Ocean Plays Important Role in Past Climate Change
October 27, 2014 08:35 AM - Rutgers University

Most of the concerns about climate change have focused on the amount of greenhouse gases that have been released into the atmosphere. But in a new study published in Science, a group of Rutgers researchers have found that circulation of the ocean plays an equally important role in regulating the earth’s climate.

Abundant natural gas will not slow climate change according to new study
October 16, 2014 06:22 AM - Pacific Northwest National Laboratory

A new analysis of global energy use, economics and the climate shows that without new climate policies, expanding the current bounty of inexpensive natural gas alone would not slow the growth of global greenhouse gas emissions worldwide over the long term, according to a study appearing today in Nature Advanced Online Publication. Because natural gas emits half the carbon dioxide of coal, many people hoped the recent natural gas boom could help slow climate change — and according to government analyses, natural gas did contribute partially to a decline in U.S. carbon dioxide emissions between 2007 and 2012.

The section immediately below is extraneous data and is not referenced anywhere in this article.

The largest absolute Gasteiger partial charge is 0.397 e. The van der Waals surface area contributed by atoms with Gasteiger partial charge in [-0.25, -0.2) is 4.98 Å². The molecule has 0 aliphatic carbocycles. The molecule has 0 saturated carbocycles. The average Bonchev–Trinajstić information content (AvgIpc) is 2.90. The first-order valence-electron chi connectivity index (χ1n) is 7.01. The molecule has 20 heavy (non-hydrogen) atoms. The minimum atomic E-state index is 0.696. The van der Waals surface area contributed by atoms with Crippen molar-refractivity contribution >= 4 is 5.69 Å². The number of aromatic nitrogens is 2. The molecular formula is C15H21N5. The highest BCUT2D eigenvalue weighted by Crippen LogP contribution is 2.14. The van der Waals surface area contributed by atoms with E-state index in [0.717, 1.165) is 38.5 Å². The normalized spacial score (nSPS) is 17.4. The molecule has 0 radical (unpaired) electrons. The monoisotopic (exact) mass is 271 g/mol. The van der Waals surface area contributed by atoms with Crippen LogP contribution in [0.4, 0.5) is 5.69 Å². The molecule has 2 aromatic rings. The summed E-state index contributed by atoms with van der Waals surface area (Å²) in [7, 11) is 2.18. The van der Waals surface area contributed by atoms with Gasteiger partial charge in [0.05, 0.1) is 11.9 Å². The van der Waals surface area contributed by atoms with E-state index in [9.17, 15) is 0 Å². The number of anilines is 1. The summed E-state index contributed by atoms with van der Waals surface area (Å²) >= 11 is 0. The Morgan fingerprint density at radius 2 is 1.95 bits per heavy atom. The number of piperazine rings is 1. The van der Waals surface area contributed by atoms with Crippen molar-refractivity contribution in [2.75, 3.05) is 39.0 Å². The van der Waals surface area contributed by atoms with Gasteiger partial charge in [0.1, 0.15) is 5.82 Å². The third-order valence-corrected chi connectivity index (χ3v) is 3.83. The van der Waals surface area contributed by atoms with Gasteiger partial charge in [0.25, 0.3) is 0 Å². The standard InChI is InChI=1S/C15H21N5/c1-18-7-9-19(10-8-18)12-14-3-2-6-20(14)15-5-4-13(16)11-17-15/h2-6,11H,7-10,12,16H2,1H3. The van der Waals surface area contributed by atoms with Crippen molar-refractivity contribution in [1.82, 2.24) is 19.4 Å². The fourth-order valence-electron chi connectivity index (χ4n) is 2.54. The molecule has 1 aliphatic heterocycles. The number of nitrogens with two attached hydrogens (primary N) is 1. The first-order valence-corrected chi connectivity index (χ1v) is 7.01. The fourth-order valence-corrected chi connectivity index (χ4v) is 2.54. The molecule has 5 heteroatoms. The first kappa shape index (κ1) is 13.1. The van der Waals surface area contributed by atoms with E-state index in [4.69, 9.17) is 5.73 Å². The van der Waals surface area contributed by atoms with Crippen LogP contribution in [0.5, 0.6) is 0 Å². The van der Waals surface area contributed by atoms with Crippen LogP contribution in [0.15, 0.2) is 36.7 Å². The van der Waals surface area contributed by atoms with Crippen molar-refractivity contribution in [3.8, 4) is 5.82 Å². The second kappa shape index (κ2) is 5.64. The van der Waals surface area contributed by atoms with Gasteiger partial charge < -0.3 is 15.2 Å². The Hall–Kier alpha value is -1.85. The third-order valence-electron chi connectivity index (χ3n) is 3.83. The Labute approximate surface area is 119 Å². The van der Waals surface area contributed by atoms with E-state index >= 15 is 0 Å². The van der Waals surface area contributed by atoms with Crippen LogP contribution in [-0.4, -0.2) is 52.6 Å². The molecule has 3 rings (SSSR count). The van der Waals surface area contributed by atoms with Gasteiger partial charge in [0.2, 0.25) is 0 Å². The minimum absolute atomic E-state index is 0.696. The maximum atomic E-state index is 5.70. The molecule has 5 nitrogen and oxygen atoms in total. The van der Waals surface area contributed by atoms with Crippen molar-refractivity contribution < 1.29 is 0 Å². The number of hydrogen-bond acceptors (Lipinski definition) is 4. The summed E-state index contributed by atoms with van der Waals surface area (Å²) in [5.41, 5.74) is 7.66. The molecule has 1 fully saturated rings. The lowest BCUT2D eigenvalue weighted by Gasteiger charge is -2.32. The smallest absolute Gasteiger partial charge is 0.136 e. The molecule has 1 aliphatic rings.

Could California Be Facing A Mega-Drought?
October 15, 2014 09:29 AM - Sonia Gadiaga, MONGABAY.COM

Agriculture, one of California’s strongest pillars, has taken the biggest hit: the drought will cost at least $2.2 billion in agricultural losses this year alone. Fields of dead almond trees and dried-out crops are a common sight in central California these days. Central Valley towns are also growing desperate. Many have been forced to install porta-potties in their backyards or even steal water from fire hydrants.

Methane sink discovered in oceanic rock
October 15, 2014 06:35 AM - Oregon State University

Since the first undersea methane seep was discovered 30 years ago, scientists have meticulously analyzed and measured how microbes in the seafloor sediments consume the greenhouse gas methane as part of understanding how the Earth works. The sediment-based microbes form an important methane "sink," preventing much of the chemical from reaching the atmosphere and contributing to greenhouse gas accumulation. As a byproduct of this process, the microbes create a type of rock known as authigenic carbonate, which while interesting to scientists was not thought to be involved in the processing of methane.

Space Weather and OUR weather
October 14, 2014 07:25 AM - Roger Greenway, ENN

What is "space weather"? And how might it affect weather on Earth? Researchers have discovered a formerly undetected impact of space weather on the polar atmosphere, which may explain some previously unexplained variations in winter weather patterns. Their results, published today (Tuesday 14 October), in the journal Nature Communications could have important implications for seasonal weather forecasting.